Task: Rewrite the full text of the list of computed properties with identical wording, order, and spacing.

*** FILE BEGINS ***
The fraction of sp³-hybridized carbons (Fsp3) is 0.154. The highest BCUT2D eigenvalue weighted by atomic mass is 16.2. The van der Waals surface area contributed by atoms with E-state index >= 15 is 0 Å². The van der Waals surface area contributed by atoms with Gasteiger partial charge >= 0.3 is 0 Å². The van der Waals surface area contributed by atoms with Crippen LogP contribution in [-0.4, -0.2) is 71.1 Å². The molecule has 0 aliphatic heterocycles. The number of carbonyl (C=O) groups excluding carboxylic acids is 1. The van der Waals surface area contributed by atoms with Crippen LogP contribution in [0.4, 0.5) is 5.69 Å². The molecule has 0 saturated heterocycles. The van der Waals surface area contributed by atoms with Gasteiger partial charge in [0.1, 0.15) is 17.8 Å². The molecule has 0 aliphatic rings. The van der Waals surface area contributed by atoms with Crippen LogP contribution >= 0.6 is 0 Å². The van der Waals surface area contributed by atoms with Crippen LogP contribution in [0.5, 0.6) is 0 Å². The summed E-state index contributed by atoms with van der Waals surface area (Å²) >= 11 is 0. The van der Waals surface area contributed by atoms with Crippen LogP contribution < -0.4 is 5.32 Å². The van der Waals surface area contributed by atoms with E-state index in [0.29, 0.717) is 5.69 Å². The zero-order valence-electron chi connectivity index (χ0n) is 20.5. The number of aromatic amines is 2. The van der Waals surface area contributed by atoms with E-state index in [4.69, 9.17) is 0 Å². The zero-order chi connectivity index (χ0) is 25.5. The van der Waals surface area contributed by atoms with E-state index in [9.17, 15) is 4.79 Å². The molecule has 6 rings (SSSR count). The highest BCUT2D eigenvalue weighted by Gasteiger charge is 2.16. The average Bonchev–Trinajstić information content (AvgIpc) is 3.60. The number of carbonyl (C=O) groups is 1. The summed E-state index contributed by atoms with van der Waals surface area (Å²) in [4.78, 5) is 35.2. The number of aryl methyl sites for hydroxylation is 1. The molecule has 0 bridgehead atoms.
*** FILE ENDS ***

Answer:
The fraction of sp³-hybridized carbons (Fsp3) is 0.154. The highest BCUT2D eigenvalue weighted by atomic mass is 16.2. The van der Waals surface area contributed by atoms with E-state index >= 15 is 0 Å². The van der Waals surface area contributed by atoms with Gasteiger partial charge >= 0.3 is 0 Å². The van der Waals surface area contributed by atoms with Crippen LogP contribution in [-0.4, -0.2) is 71.1 Å². The molecule has 0 aliphatic heterocycles. The number of carbonyl (C=O) groups excluding carboxylic acids is 1. The van der Waals surface area contributed by atoms with Crippen LogP contribution in [0.4, 0.5) is 5.69 Å². The molecule has 0 saturated heterocycles. The van der Waals surface area contributed by atoms with Gasteiger partial charge in [0.1, 0.15) is 17.8 Å². The molecule has 0 aliphatic rings. The van der Waals surface area contributed by atoms with Crippen LogP contribution >= 0.6 is 0 Å². The van der Waals surface area contributed by atoms with Crippen LogP contribution in [0.5, 0.6) is 0 Å². The summed E-state index contributed by atoms with van der Waals surface area (Å²) >= 11 is 0. The van der Waals surface area contributed by atoms with Crippen LogP contribution < -0.4 is 5.32 Å². The van der Waals surface area contributed by atoms with E-state index in [0.29, 0.717) is 5.69 Å². The zero-order valence-electron chi connectivity index (χ0n) is 20.5. The number of aromatic amines is 2. The van der Waals surface area contributed by atoms with E-state index in [4.69, 9.17) is 0 Å². The zero-order chi connectivity index (χ0) is 25.5. The van der Waals surface area contributed by atoms with E-state index in [9.17, 15) is 4.79 Å². The molecule has 6 rings (SSSR count). The highest BCUT2D eigenvalue weighted by Gasteiger charge is 2.16. The average Bonchev–Trinajstić information content (AvgIpc) is 3.60. The number of carbonyl (C=O) groups is 1. The summed E-state index contributed by atoms with van der Waals surface area (Å²) in [4.78, 5) is 35.2. The number of aryl methyl sites for hydroxylation is 1. The molecule has 0 bridgehead atoms.